The last phase of secretion of mucus overlaps with ovulation – ovulation discharge, which is transparent, can be well stretched and is abundant indeed. Exteriorly, it looks like an egg white, so that you can mark these days with letter “E”- egg. The greatest amount of discharge is referred to as a “peak day”. After this you need to abstain from an intercourse for another 3 days (in case pregnancy is outside of your plans.)

Discharge throughout cycle

Effectiveness of the described method makes up no more than 70%. It would give you more security if you combine monitoring of cervical mucus with the analysis of basic temperature. In this case the method would be called symptothermal, while its reliability will still remain not so great.

Characteristic features of ovulation discharge – its structure and purpose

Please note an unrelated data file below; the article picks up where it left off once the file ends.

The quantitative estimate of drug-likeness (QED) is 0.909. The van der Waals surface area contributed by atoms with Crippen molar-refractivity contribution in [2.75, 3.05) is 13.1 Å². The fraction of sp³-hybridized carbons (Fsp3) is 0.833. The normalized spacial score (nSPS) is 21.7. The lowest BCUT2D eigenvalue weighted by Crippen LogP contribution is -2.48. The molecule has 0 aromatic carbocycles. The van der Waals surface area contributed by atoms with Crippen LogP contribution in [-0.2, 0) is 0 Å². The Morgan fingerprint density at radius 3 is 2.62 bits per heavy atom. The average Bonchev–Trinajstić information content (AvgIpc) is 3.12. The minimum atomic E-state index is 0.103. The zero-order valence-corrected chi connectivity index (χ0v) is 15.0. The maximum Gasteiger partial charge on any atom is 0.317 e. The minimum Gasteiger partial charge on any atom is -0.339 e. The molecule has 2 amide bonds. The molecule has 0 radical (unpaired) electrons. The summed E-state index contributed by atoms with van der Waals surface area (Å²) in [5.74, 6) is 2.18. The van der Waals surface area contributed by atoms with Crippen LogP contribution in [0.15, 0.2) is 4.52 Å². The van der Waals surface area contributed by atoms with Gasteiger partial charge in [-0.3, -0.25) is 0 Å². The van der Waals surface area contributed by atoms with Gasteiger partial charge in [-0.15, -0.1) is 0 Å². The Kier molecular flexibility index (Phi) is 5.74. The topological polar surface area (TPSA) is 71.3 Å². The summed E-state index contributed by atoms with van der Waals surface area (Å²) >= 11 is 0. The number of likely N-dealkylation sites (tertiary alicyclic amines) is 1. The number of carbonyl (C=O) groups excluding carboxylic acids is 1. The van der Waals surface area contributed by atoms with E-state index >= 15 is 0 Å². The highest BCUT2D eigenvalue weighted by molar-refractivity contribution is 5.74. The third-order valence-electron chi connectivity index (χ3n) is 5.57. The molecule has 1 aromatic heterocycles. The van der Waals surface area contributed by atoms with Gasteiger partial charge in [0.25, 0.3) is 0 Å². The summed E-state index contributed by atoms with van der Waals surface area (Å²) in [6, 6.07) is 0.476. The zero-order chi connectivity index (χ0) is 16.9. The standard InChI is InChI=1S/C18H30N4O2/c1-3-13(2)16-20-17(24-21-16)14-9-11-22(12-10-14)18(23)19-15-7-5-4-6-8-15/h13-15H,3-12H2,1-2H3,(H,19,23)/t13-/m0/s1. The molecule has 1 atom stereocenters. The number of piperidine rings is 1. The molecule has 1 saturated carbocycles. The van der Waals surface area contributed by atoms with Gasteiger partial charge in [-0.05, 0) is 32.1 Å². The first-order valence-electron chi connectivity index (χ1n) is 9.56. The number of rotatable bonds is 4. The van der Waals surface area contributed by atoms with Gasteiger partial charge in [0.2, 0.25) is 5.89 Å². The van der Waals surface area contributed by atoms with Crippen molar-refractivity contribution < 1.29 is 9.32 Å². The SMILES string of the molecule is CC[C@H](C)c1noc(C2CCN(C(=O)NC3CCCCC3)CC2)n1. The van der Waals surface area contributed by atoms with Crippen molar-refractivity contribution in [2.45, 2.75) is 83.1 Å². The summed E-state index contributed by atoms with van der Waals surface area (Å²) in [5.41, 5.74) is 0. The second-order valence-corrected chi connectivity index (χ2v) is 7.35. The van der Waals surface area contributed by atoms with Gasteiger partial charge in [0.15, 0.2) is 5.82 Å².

It can be concluded from all the above mentioned that profuse discharge at the time of ovum’s detachment, is not for nothing. Indeed, apart from the direction, biochemical composition and the amount of cervical mucus are also to be considered, since its main purpose is receiving, nourishing and maintaining sperm cells, preparing them for meeting the ovum. It is established, that male germ cells can stay in special niches of endometrium for more than 5 days, waiting for the detachment of the egg.

It is no wonder that, even infertility can be associated with the disturbance of secretion of mucus and its composition. The presence of aggressive antispermal antibodies in discharge can be explained by immune incompatibility of the couple, while reduced secretion of mucus might have various causes – for example, cervical stenosis, which in its turn can be caused by formation of scar tissues after abortions, extraction of polyps, or operations relating to cervical erosion, etc. These procedures might cause pathologies of internal cervical epithelium, so that the glands, which are situated in the uterine cervix won’t be able to produce mucus in adequate amounts.